Remove nuclear sword of Damocles

Austria and New Zealand may be far apart geographically, but we are connected by shared values and principles. Particularly relevant today is our longstanding opposition to nuclear weapons and our shared concern about the lack of progress on nuclear disarmament.

While the threat of nuclear weapons never went away after the end of the Cold War, steep cuts to nuclear stockpiles in the early 1990s represented progress. But the trend toward disarmament stalled. Three decades on, nine nuclear-armed states possess some 13 000 nuclear warheads, and, far from phasing out their arsenals, these states are modernising and expanding them. 

The risks of nuclear escalation, miscalculation, and accidents are mounting, even though we have a better understanding than ever of the catastrophic consequences that would follow from the use of nuclear weapons.

We recently received a fresh wake-up call. In early January, the five nuclear powers on the United Nations Security Council reaffirmed the 1985 statement by US president Ronald Reagan and Soviet president Mikhail Gorbachev that “a nuclear war cannot be won and must never be fought.” Yet, the following month, Russian President Vladimir Putin’s regime threatened to unleash those same vastly destructive and indiscriminate weapons in the context of Russia’s war of aggression against Ukraine.

This threat — which we unequivocally condemn — has sparked a new global debate on the value of nuclear deterrence, highlighting a bleak dissonance between the avowed collective goal of achieving a world without nuclear weapons and nuclear-armed states’ ongoing reliance on them. 

This dissonance is also evident in the Nuclear Non-Proliferation Treaty (NPT), which entered into force more than 50 years ago following a “grand bargain” between nuclear-armed China, France, Russia, Britain and the United States, and non-nuclear-armed states, including Austria and New Zealand.

The NPT’s signatories acknowledged that nuclear disarmament is ultimately the most effective way to discourage proliferation. But while proliferation risks have increased in recent decades, concrete progress has stalled. Sixty years after the Cuban Missile Crisis brought the world to the brink of catastrophe, we find ourselves again faced with the threat of nuclear escalation.

Countries the size of New Zealand and Austria cannot coerce others to heed our wishes. But we are far from powerless when it comes to encouraging constructive change, especially when we work together with like-minded partners. In July 2017, we were among more than 120 states to adopt the new Treaty on the Prohibition of Nuclear Weapons.

The treaty crystallises our total opposition to nuclear weapons. Consistent with the Nuclear Non-Proliferation Treaty, it is a practical manifestation of our commitment to nuclear disarmament. And it is based on evidence, both of the catastrophic consequences of the use of nuclear weapons and of the risks associated with nuclear deterrence.

The new treaty asks tough questions of those with nuclear decision-making authority. It is they who must consider the sustainability of an approach to national security that imposes existential risks on their populations, as well as all other states and, indeed, the rest of humanity. The treaty also gives voice to the majority of states that do not accept nuclear deterrence as a valid basis for security. We are convinced that it is a fundamental error to believe that these weapons provide security. In reality, they pose a profound threat to us all, as well as to future generations.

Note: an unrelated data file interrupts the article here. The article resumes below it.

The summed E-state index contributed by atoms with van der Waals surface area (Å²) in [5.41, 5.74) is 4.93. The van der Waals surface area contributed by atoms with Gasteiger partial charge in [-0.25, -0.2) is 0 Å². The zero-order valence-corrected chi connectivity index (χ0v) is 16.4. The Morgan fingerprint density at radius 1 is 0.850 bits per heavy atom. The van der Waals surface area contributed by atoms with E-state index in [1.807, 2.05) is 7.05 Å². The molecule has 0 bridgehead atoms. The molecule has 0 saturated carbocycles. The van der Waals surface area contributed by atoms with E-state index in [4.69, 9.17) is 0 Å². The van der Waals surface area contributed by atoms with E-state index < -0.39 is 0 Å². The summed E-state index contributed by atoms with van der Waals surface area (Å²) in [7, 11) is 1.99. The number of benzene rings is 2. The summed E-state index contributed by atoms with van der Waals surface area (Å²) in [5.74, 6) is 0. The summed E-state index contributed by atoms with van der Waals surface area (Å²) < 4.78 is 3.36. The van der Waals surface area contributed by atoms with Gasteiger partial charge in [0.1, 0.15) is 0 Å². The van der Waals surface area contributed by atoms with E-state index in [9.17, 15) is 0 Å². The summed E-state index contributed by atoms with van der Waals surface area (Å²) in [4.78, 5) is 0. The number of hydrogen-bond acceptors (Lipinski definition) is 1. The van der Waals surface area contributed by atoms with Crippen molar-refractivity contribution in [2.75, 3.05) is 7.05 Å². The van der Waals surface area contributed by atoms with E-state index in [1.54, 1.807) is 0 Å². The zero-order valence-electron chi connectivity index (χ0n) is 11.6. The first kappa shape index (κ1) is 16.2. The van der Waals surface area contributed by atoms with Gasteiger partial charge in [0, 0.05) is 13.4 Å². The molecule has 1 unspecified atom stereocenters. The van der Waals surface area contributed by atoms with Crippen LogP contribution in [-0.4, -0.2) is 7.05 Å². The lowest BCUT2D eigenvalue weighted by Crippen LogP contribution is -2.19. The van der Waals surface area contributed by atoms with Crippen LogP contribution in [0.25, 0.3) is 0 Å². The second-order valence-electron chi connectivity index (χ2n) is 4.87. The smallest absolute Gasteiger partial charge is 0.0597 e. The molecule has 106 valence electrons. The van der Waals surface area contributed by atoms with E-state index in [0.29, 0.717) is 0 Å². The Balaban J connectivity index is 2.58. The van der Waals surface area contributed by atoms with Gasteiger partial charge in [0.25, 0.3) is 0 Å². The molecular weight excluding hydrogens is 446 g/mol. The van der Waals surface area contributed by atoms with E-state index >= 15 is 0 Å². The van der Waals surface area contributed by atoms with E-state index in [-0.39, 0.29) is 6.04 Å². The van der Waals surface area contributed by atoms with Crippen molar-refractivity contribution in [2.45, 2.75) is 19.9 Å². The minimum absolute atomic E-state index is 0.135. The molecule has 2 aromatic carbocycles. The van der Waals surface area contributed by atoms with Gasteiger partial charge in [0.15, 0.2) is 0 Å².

The Treaty on the Prohibition of Nuclear Weapons  is also a means of focusing public debate and channelling resources toward those affected by the use of nuclear weapons, not least the Pacific communities that have been exposed to nuclear testing. The treaty’s evidence-based focus on the humanitarian consequences and existential risks of nuclear weapons gives it immense transformational potential.

From June 21-23 in Vienna, Austria hosted the First Meeting of States Parties to the Treaty on the Prohibition of Nuclear Weapons. Even as we acknowledge that there is much work to be done, we should understand that this meeting was a major achievement in itself. It shows what can be accomplished by a strong alliance between like-minded states and civil society. Similar alliances were instrumental in banning anti-personnel mines and cluster munitions.

Moreover, several nuclear-allied states and other non-state parties indicated attended the meeting as observers. We welcomed them. Even if our views differ on the validity of nuclear weapons for security, we value the perspectives they brought to an international conversation about the consequences, risks and challenges of nuclear weapons. This conversation is essential, especially now that nuclear risks are higher than they have been in decades.

The Treaty on the Prohibition of Nuclear Weapons is not a quick fix. But it can build international pressure and help to put the world back on track toward nuclear disarmament. Given the fundamental threat to humanity, we cannot be content with the status quo on nuclear disarmament. Austria and New Zealand will continue to spearhead these efforts. In the interests of humanity, we will continue to work with all willing state and civil-society partners to remove the nuclear sword of Damocles that is hanging over all our heads. — © Project Syndicate

The views expressed are those of the author and do not reflect the official policy or position of the Mail & Guardian.

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Alexander Schallenberg
Alexander Schallenberg is Federal Minister for European and International Affairs of the Republic of Austria. Phil Twyford is Minister for Disarmament and Arms Control of New Zealand.
Phil Twyford
Phil Twyford is Minister for Disarmament and Arms Control of New Zealand.

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